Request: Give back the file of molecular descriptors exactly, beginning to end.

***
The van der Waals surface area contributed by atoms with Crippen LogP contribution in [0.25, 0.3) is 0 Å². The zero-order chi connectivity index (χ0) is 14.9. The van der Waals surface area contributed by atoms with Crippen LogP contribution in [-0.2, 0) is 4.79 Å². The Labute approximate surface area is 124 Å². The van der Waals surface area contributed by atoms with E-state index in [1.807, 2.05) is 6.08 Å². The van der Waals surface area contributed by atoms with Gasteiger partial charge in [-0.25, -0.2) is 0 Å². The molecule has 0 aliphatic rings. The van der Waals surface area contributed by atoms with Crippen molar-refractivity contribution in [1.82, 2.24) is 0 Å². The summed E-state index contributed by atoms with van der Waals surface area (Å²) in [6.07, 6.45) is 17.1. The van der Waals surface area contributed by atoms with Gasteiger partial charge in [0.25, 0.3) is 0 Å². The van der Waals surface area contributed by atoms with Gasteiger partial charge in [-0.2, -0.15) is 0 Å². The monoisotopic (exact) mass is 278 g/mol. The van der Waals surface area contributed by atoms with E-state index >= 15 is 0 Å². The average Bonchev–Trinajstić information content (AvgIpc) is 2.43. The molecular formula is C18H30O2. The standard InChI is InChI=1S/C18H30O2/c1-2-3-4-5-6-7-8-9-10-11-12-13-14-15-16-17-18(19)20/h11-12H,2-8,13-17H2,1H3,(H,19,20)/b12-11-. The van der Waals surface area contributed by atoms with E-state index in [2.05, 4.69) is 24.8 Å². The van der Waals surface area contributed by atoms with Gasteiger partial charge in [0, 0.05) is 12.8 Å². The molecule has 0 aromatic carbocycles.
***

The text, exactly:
The van der Waals surface area contributed by atoms with Crippen LogP contribution in [0.25, 0.3) is 0 Å². The zero-order chi connectivity index (χ0) is 14.9. The van der Waals surface area contributed by atoms with Crippen LogP contribution in [-0.2, 0) is 4.79 Å². The Labute approximate surface area is 124 Å². The van der Waals surface area contributed by atoms with E-state index in [1.807, 2.05) is 6.08 Å². The van der Waals surface area contributed by atoms with Gasteiger partial charge in [-0.25, -0.2) is 0 Å². The molecule has 0 aliphatic rings. The van der Waals surface area contributed by atoms with Crippen molar-refractivity contribution in [1.82, 2.24) is 0 Å². The summed E-state index contributed by atoms with van der Waals surface area (Å²) in [6.07, 6.45) is 17.1. The van der Waals surface area contributed by atoms with Gasteiger partial charge in [0.25, 0.3) is 0 Å². The van der Waals surface area contributed by atoms with Gasteiger partial charge in [-0.2, -0.15) is 0 Å². The monoisotopic (exact) mass is 278 g/mol. The van der Waals surface area contributed by atoms with E-state index >= 15 is 0 Å². The average Bonchev–Trinajstić information content (AvgIpc) is 2.43. The molecular formula is C18H30O2. The standard InChI is InChI=1S/C18H30O2/c1-2-3-4-5-6-7-8-9-10-11-12-13-14-15-16-17-18(19)20/h11-12H,2-8,13-17H2,1H3,(H,19,20)/b12-11-. The van der Waals surface area contributed by atoms with E-state index in [2.05, 4.69) is 24.8 Å². The van der Waals surface area contributed by atoms with Gasteiger partial charge in [0, 0.05) is 12.8 Å². The molecule has 0 aromatic carbocycles.